Approved by the What’s Up Moms Medical Advisory Board
So, at six months many babies are going through a couple transitions which can affect the daily schedule. Babies are typically starting solids at this time, so that’s one new thing to factor into each day (and, yup, we’ll tell you how). Also, for families opting to sleep train, the five-to-six month window is a common time to do it because by then your pediatrician may have given you the green light. All this is to say, you may be experiencing a lot of firsts this month and making some adjustments in your schedule. Brilliant! We won’t leave you hanging.
The skinny on scheduling solids
Different strokes for different folks, but it often works well to offer solids in between nursing/bottle sessions, like an hour or so later. That way, baby’s not too hangry or too full. And, remember, no pressure; baby may chow down or toss everything right onto the floor, and both are OK because at this stage, breastmilk or formula is still providing the bulk of their nutrients. You can start off giving solids once day or three times a day, but the more often they practice, the faster they learn.
Schedule-wise, you’re still…
- offering 3 naps a day
- allowing a 2-ish hour awake increment between naps (though later in the day, some babies can stretch that increment a bit).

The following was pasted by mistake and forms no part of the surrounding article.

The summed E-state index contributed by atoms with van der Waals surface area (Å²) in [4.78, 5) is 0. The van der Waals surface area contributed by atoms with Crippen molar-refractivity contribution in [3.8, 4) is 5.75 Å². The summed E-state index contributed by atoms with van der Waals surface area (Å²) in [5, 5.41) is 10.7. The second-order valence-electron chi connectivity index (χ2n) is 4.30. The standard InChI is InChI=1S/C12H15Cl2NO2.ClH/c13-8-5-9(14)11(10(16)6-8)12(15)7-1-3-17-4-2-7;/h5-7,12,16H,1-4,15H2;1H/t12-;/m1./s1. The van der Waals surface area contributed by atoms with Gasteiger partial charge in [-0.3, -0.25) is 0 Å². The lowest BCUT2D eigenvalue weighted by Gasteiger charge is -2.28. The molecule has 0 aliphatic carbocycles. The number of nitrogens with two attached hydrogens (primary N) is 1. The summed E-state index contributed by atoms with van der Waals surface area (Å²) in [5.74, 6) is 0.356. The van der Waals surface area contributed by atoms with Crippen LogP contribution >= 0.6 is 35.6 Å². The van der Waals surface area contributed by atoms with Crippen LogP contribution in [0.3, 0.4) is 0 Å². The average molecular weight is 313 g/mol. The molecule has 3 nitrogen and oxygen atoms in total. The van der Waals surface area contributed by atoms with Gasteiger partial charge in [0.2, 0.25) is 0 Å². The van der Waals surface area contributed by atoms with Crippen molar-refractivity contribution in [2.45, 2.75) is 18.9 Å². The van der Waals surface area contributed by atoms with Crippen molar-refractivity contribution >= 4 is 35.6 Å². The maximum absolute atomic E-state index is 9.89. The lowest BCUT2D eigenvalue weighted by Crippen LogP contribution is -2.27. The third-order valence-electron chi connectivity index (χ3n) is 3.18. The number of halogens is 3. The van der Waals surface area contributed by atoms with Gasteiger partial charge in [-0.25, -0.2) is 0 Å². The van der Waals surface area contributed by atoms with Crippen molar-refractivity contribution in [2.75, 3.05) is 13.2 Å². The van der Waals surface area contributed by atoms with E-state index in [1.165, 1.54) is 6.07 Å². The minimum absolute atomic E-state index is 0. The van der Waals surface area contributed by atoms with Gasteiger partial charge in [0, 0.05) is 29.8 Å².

- creating a reliable, predictable evening routine so baby can work on her healthy sleep habits. A wind-down routine should start around 6 or 7 (yes, this is definitely tricky if you have older kids or want baby to get some playtime with dad) and might include a warm bath, baby massage, books, a song. Whatever works for your family, the key is to just keep it consistent.
- likely doing a feeding or two during the night. For those wanting to sleep train, here’s a lay of the land.
And you’re also making sure to
- break disruptive sleep associations, like:
- nursing baby to sleep
- letting her sleep on you (a flat, stationary surface is best)
- rocking/ swinging/ strollering or otherwise cajoling her to sleep
Baby is developing object permanence, i.e. the understanding that things (and people) still exist even when they can’t be seen. She’s just beginning to wrap her head around this idea, which means you might start seeing some separation anxiety, including at bedtime. A special transitional object like a lovey really helps. (Hot tip: Make sure to have a few ‘twins’ in rotation!)
Sample Schedule for 6-month-old
7:00a- wake & feed (nurse or bottle)
8:15a – offer solids for breakfast
9:00a- Nap #1
10:30a – wake & feed (nurse or bottle)
11:00a – playtime
11:45a or noon – offer solids for lunch
12:30p- Nap #2
2:00p- wake & feed (nurse or bottle)
2:30p- playtime – if you are home with baby, this is often a good window of time for errands, the park, etc, because if baby’s 3rd nap needs to be taken in transit, so be it, it’s often a shorter one anyway
4:00p- nap #3 (might be more of a catnap)
4:30p- wake & feed (nurse or bottle)
5:45p or 6:00p- dinner
6:30p- begin evening wind-down routine: bath, massage, books, song, etc.
7:00p- nurse or bottle (but don’t let babe fall asleep on you!)
7:30p- night-y night